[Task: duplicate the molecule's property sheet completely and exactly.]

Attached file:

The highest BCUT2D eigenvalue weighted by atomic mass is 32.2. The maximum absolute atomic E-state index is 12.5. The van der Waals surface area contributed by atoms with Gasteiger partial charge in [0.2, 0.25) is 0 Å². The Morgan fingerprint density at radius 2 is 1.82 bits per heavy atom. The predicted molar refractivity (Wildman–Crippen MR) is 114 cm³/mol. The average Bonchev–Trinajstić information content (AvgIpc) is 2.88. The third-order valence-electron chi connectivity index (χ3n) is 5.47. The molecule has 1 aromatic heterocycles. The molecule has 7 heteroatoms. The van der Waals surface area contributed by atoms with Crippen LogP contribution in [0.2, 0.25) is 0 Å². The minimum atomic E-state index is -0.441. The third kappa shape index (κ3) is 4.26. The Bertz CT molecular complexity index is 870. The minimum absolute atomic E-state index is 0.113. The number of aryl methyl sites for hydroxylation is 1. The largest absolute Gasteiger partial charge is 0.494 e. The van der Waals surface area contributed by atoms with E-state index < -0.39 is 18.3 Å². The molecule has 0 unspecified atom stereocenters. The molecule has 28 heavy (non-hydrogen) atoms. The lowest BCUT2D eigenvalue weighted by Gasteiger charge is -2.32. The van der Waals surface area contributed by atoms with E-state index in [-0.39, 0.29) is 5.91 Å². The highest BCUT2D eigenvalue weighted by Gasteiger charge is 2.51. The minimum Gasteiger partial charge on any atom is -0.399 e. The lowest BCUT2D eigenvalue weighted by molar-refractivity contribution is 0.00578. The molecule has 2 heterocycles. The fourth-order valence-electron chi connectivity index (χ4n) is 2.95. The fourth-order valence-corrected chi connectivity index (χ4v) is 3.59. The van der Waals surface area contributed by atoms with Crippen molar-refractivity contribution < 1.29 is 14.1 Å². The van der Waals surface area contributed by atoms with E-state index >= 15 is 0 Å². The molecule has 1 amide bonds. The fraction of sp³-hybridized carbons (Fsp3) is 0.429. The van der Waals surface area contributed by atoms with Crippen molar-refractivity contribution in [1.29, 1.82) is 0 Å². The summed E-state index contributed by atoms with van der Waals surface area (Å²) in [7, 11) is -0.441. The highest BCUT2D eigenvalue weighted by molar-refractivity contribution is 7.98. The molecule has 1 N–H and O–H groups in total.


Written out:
The highest BCUT2D eigenvalue weighted by atomic mass is 32.2. The maximum absolute atomic E-state index is 12.5. The van der Waals surface area contributed by atoms with Gasteiger partial charge in [0.2, 0.25) is 0 Å². The Morgan fingerprint density at radius 2 is 1.82 bits per heavy atom. The predicted molar refractivity (Wildman–Crippen MR) is 114 cm³/mol. The average Bonchev–Trinajstić information content (AvgIpc) is 2.88. The third-order valence-electron chi connectivity index (χ3n) is 5.47. The molecule has 1 aromatic heterocycles. The molecule has 7 heteroatoms. The van der Waals surface area contributed by atoms with Crippen LogP contribution in [0.2, 0.25) is 0 Å². The minimum atomic E-state index is -0.441. The third kappa shape index (κ3) is 4.26. The Bertz CT molecular complexity index is 870. The minimum absolute atomic E-state index is 0.113. The number of aryl methyl sites for hydroxylation is 1. The largest absolute Gasteiger partial charge is 0.494 e. The van der Waals surface area contributed by atoms with E-state index < -0.39 is 18.3 Å². The molecule has 0 unspecified atom stereocenters. The molecule has 28 heavy (non-hydrogen) atoms. The lowest BCUT2D eigenvalue weighted by Gasteiger charge is -2.32. The van der Waals surface area contributed by atoms with E-state index in [-0.39, 0.29) is 5.91 Å². The highest BCUT2D eigenvalue weighted by Gasteiger charge is 2.51. The minimum Gasteiger partial charge on any atom is -0.399 e. The lowest BCUT2D eigenvalue weighted by molar-refractivity contribution is 0.00578. The molecule has 2 heterocycles. The fourth-order valence-electron chi connectivity index (χ4n) is 2.95. The fourth-order valence-corrected chi connectivity index (χ4v) is 3.59. The van der Waals surface area contributed by atoms with Crippen molar-refractivity contribution < 1.29 is 14.1 Å². The van der Waals surface area contributed by atoms with E-state index >= 15 is 0 Å². The molecule has 1 amide bonds. The fraction of sp³-hybridized carbons (Fsp3) is 0.429. The van der Waals surface area contributed by atoms with Crippen molar-refractivity contribution in [1.29, 1.82) is 0 Å². The summed E-state index contributed by atoms with van der Waals surface area (Å²) in [7, 11) is -0.441. The highest BCUT2D eigenvalue weighted by molar-refractivity contribution is 7.98. The molecule has 1 N–H and O–H groups in total.